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By Dr. David Woo - April 13, 2023
Brainsway Deep TMS Found Safe and Effective For Treating ADHD
A recent study conducted by medical technology company BrainsWay has concluded with promising results concerning the use of deep TMS for the treatment of attention deficit/hyperactivity disorder (ADHD).
TMS, or transcranial magnetic stimulation, is a non-invasive therapy that uses a device called a coil to stimulate the brain with gentle electromagnetic pulses. It can treat a range of mental health conditions, including major depression, anxiety, obsessive-compulsive disorder (OCD), and ADHD. The researchers discovered that BrainsWay’s proprietary ADHD coil, which is designed for deep and widespread stimulation, relieved ADHD more effectively than the standard figure-8 coil design of other TMS devices.
Researchers Dr. Hadar Shalev and Prof. Abraham Zangen observed 53 adult ADHD patients over a 3-week period. Participants were randomly allocated among three treatment groups with double-blind controls to avoid any bias. Each patient received five treatments a week of either deep TMS using BrainsWay’s coil, standard TMS using a figure-8 coil, or sham TMS (the placebo). At the end of the 3-week period, the researchers evaluated the treatment effects with standard ADHD rating scales, assessment tasks, and an EEG brain scan.
33% of individuals in the deep TMS group respond to the treatment by improving their scores on the ADHD rating scales, compared to 15% of those in the standard coil group and 8% in the sham group. The deep TMS group also demonstrated a significant average improvement of 8.25 points on the Conner’s Adult ADHD Rating Scale (CAARS), while those in the standard and sham group improved by just 2.85 points and 1.86 points respectively.
The researchers concluded that BrainsWay’s specialized ADHD H-Coil is not only safe and effective for treating ADHD, but has a significant advantage over other devices.To read the original news article, click here.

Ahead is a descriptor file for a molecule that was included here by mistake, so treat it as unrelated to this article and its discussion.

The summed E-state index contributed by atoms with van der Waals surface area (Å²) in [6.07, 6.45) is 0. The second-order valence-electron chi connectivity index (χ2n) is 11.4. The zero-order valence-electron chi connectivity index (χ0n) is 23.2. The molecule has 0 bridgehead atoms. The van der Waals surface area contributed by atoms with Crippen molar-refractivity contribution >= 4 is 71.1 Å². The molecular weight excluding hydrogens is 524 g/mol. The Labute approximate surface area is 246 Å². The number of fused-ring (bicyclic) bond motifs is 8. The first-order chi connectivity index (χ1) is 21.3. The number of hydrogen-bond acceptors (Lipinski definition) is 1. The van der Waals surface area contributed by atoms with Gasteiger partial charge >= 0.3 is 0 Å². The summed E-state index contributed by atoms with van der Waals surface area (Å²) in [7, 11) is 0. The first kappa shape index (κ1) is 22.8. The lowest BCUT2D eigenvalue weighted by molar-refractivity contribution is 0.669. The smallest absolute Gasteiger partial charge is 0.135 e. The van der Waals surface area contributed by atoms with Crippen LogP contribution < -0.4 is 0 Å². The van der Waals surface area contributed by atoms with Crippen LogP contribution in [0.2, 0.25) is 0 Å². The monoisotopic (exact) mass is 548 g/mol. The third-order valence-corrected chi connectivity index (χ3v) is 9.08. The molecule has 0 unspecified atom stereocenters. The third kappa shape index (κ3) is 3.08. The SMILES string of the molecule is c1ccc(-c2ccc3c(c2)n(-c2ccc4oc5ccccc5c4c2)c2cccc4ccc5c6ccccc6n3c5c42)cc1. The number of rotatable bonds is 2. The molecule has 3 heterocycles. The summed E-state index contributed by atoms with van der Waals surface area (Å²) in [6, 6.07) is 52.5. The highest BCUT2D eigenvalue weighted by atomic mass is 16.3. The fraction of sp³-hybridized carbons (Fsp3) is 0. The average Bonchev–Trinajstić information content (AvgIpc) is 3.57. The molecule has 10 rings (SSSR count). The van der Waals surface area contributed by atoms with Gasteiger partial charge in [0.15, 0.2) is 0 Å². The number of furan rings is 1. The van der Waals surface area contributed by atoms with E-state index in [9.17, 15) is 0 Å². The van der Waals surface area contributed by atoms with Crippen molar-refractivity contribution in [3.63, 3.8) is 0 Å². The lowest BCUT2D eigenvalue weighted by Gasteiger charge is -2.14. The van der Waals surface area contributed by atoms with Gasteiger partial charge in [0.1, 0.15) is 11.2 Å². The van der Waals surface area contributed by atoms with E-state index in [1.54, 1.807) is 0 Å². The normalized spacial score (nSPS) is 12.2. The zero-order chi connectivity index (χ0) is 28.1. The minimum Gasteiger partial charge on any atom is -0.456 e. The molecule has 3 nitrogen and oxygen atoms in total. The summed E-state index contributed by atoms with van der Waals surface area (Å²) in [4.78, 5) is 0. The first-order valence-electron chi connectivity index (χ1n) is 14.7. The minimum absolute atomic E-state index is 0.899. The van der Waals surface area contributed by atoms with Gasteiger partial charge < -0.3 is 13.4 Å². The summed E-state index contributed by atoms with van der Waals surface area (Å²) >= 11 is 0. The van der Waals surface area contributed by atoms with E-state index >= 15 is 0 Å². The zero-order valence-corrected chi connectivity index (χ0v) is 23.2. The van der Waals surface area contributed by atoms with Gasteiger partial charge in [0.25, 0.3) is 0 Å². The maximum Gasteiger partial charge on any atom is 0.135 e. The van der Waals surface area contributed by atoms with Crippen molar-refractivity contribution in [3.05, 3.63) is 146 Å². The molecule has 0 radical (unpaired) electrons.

New Study Reveals Potential of Deep TMS Therapy for Treating Depression
BrainsWay Ltd., a leading manufacturer of advanced non-invasive medical technology, recently published promising new research on the use of its transcranial magnetic stimulation (TMS) devices for the treatment of major depressive disorder.
TMS uses a device called a coil to administer barely perceptible magnetic waves into the brain. These waves target the specific brain regions associated with mental health disorders. By regulating the brain’s natural electrochemical activity, TMS relieves mental health symptoms. As a non-invasive, non-pharmacological therapy, TMS is a non-invasive and medication-free therapy option, particularly useful for patients who find traditional drugs ineffective or intolerable.
The study, “Pursuing personalized medicine for depression by targeting lateral or medial prefrontal cortex with Deep TMS,” was published in the Journal of Clinical Investigation (JCI) Insight. It compared BrainsWay’s Deep TMS H1 Coil and H7 Coil. The former targets the lateral prefrontal cortex; the latter, the medial prefrontal cortex. 169 treatment-resistant depression patients were enrolled in the study.